Armed groups carrying out kidnapping for ransom have been blamed for raids on schools and universities in northern Nigeria in recent months, abducting more than 700 students since December.
Police officials say the most recent attack took place at Salihu Tanko Islamic school about 3pm on Sunday.
Abubakar Tegina, the school’s owner who lives nearby, told Reuters he witnessed the attack.
"I personally saw between 20 and 25 motorcycles with heavily armed people. They entered the school and went away with about 150 or more of the students," he said.
"We can't be exact because most of them have not reported to the school."
There are about 300 children who attend the school, aged between seven and 15.
A spokesman for Niger's state police said in a statement that gunmen on motorcycles attacked Tegina town.
He said the attackers were "shooting indiscriminately and abducted a yet to be ascertained number of children at Salihu Tanko Islamic school".
One person was shot dead during the attack and a second person was seriously injured, the state governor's spokeswoman said.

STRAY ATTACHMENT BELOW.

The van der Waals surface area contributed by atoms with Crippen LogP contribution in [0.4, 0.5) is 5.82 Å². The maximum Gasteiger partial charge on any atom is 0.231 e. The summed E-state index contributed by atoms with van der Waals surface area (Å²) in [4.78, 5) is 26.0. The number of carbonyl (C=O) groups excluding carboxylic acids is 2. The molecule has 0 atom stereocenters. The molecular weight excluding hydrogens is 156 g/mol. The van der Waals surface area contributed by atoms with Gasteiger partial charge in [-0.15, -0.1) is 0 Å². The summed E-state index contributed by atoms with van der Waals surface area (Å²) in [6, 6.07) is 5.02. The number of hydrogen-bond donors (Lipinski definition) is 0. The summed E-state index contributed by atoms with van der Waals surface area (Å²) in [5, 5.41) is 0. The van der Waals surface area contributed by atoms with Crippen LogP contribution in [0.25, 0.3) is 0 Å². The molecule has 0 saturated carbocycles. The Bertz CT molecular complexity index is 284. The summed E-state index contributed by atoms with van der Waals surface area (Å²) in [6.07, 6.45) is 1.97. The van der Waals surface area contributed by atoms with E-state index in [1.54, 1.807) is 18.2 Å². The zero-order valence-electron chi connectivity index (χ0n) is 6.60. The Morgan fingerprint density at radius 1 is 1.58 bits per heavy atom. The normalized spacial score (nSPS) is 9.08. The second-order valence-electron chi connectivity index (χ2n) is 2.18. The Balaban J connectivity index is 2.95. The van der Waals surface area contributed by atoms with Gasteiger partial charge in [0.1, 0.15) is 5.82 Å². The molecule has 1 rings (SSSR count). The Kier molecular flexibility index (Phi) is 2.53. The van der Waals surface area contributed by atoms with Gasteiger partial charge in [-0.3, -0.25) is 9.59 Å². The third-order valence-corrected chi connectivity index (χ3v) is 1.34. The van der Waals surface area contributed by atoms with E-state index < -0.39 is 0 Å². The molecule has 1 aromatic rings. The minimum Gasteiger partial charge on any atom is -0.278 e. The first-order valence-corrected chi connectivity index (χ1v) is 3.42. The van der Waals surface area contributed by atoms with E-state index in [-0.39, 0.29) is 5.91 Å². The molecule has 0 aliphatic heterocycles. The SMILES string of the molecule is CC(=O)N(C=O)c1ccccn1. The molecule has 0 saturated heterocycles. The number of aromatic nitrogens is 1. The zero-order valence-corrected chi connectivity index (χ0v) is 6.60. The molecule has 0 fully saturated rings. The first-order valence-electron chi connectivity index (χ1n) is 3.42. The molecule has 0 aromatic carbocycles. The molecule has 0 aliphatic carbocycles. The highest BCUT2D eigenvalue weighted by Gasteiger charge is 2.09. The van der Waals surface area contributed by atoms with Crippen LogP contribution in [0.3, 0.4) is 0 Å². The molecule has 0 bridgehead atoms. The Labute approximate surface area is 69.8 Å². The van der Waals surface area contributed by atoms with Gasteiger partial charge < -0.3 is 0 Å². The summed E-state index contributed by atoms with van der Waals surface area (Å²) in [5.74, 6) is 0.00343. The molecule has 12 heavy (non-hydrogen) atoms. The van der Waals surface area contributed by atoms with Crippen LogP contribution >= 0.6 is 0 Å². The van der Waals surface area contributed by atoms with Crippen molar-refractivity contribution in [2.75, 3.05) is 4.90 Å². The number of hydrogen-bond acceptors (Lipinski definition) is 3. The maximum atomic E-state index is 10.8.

She said 11 of the children taken were released by the gunmen because they were "too small and couldn't walk". A group of bus passengers were also abducted, she said.
Sunday's attack in Niger is the latest in a series of mass abductions in Nigerian schools by armed gangs who collect money for ransom.
It comes just one day after the release of the remaining 14 students of a group abducted in April from a university in neighbouring Kaduna state.
The worst incident this year occurred at the Government Girls Secondary School Jangebe in February, when 279 girls were abducted and later released.
Most students kidnapped in recent months have been taken from boarding schools and many schools have been forced to close due to the frequent incidents.
In February, more than 300 schoolgirls were kidnapped by unidentified gunmen who were believed to be holding some of them in a forest in northwest Nigeria.
It was the second kidnapping in little over a week in a region increasingly targeted by militants and criminal gangs who usually ask for a ransom. There was no immediate claim of responsibility.